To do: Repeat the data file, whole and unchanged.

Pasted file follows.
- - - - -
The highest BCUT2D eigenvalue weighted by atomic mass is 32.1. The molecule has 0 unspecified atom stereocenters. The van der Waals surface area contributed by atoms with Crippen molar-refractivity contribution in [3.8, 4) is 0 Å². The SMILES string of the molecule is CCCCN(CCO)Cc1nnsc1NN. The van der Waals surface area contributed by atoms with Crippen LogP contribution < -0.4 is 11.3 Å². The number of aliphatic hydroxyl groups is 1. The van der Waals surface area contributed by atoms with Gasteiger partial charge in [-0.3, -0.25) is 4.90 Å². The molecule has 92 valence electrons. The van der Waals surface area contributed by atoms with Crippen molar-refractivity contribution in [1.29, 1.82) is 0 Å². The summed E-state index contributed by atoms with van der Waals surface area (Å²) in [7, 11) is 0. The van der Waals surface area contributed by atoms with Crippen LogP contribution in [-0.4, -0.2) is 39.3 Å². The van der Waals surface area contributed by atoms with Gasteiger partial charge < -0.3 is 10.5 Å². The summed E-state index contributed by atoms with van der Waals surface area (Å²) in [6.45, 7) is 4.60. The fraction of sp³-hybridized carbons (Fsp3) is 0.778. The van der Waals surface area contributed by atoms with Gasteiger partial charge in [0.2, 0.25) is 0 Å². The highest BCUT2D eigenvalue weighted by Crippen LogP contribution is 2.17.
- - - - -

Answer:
The highest BCUT2D eigenvalue weighted by atomic mass is 32.1. The molecule has 0 unspecified atom stereocenters. The van der Waals surface area contributed by atoms with Crippen molar-refractivity contribution in [3.8, 4) is 0 Å². The SMILES string of the molecule is CCCCN(CCO)Cc1nnsc1NN. The van der Waals surface area contributed by atoms with Crippen LogP contribution < -0.4 is 11.3 Å². The number of aliphatic hydroxyl groups is 1. The van der Waals surface area contributed by atoms with Gasteiger partial charge in [-0.3, -0.25) is 4.90 Å². The molecule has 92 valence electrons. The van der Waals surface area contributed by atoms with Crippen molar-refractivity contribution in [1.29, 1.82) is 0 Å². The summed E-state index contributed by atoms with van der Waals surface area (Å²) in [7, 11) is 0. The van der Waals surface area contributed by atoms with Crippen LogP contribution in [-0.4, -0.2) is 39.3 Å². The van der Waals surface area contributed by atoms with Gasteiger partial charge < -0.3 is 10.5 Å². The summed E-state index contributed by atoms with van der Waals surface area (Å²) in [6.45, 7) is 4.60. The fraction of sp³-hybridized carbons (Fsp3) is 0.778. The van der Waals surface area contributed by atoms with Gasteiger partial charge in [0.2, 0.25) is 0 Å². The highest BCUT2D eigenvalue weighted by Crippen LogP contribution is 2.17.